Readers' Letters: End of TV Covid briefings proves they were political

It is a shameful, silent and unspoken admission of guilt from both BBC Scotland and Nicola Sturgeon that since we have entered into the pre-election period of "Purdah" the daily TV Covid briefings have only now, finally stopped. Their silence is deafening.

Nicola Sturgeon launches the SNP's virtual election campaign this week
Nicola Sturgeon launches the SNP's virtual election campaign this week

This is proof, if it were ever needed, that the First Minister has had a political advantage over opposition parties by intertwining Covid statistics with political commentary on her daily show for the entire duration of the pandemic.

If this were not truly the case, then why have they stopped ?

Sign up to our Opinion newsletter

Is there no other way we can receive Covid information ?

Ms Sturgeon has been a fixture on our TVs in every living room in the country for over a year and has built a popular following. She does this with a polished delivery, quoting lockdown rules, statistics of infections and deaths that are among the worst in the world and no better than the UK.

These can and will continue to be delivered by newsreaders and healthcare clinicians, but without the political posturing.

After 14 years of loaded diktats, we now see our once independent legal system being used as a political toy, our once independent Lord Advocate of a once independent Crown Office, sitting on the SNP Cabinet benches with all the powers of a ventriloquist's dummy.

The BBC too "feart" and cowed to be brave and impartial.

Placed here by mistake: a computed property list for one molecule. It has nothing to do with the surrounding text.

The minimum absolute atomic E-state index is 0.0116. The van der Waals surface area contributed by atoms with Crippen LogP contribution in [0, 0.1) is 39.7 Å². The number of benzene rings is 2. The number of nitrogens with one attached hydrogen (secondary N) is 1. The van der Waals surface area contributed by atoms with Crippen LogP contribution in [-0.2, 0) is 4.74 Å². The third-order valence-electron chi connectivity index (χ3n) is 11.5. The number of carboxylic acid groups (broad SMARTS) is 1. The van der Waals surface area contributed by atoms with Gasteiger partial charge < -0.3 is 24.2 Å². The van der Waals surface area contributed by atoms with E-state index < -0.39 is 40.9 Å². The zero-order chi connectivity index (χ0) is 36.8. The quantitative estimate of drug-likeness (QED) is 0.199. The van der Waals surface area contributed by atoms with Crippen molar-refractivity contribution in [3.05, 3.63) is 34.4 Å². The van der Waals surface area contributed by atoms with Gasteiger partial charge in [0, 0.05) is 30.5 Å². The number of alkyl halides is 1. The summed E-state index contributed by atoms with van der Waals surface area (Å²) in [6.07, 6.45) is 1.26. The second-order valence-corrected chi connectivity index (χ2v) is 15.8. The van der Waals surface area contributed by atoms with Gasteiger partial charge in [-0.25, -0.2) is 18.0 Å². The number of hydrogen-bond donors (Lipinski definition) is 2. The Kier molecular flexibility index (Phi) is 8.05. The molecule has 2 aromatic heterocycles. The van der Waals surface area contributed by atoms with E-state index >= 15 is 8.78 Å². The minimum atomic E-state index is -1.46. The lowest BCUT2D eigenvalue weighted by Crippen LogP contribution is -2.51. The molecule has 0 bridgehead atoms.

Scotland has come a long way in 14 years under SNP – but not in a good way.

Allan Thompson, Bearden, Glasgow

Money from where?

The Institute of Fiscal Studies report makes very worrying reading as it shows that the Scottish Government funding is 30 per cent higher than that of the rest of the UK, which is substantially down to the Barnett formula and Scottish taxation powers which are now devolved.

The SNP are making great claims during the run-up to the May elections that they intend increasing benefits and funding in Scotland... but where is the money going to come from?

In an independent Scotland we would have no alternative but to steeply increase taxes and arrange international loans at high rates of interest to survive without the support of the UK.

Dennis Forbes Grattan, Mugiemoss Road, Bucksburn, Aberdeen

Do spare the horses

Animal Aid is asking readers to withdraw their support from the Grand National by not placing bets on next weekend’s three-day event.

Since the year 2000, 53 horses have been killed at the Grand National Meeting, with 12 of those horses killed in the main race.

The Grand National is still almost five times more lethal than other steeplechases and fewer than half of the crowded field of 40 horses manage to even complete the race. Many horses will suffer terrifying falls and get injured as they tumble over the fences.

Animal Aid has been at the forefront of exposing and campaigning against the racing industry for more than two decades. In 2007, we launched Race Horse Deathwatch – the only public record of the names and details of horses who were killed on all British racecourses. By the end of March 2021, more than 2,200 horses had been killed as a result of racing in Britain.

Please don't back the cruelty. Please don't bet on the Grand National.

Fiona Pereira, Campaign Manager, Animal Aid, Tonbridge

Write to The Scotsman

We welcome your thoughts. Write to [email protected] including name, address and phone number. Keep letters under 300 words, with no attachments, and avoid Letters to the Editor in your subject line.

A message from the Editor

Thank you for reading this article. We're more reliant on your support than ever as the shift in consumer habits brought about by coronavirus impacts our advertisers.

If you haven't already, please consider supporting our trusted, fact-checked journalism by taking out a digital subscription.


Want to join the conversation? Please or to comment on this article.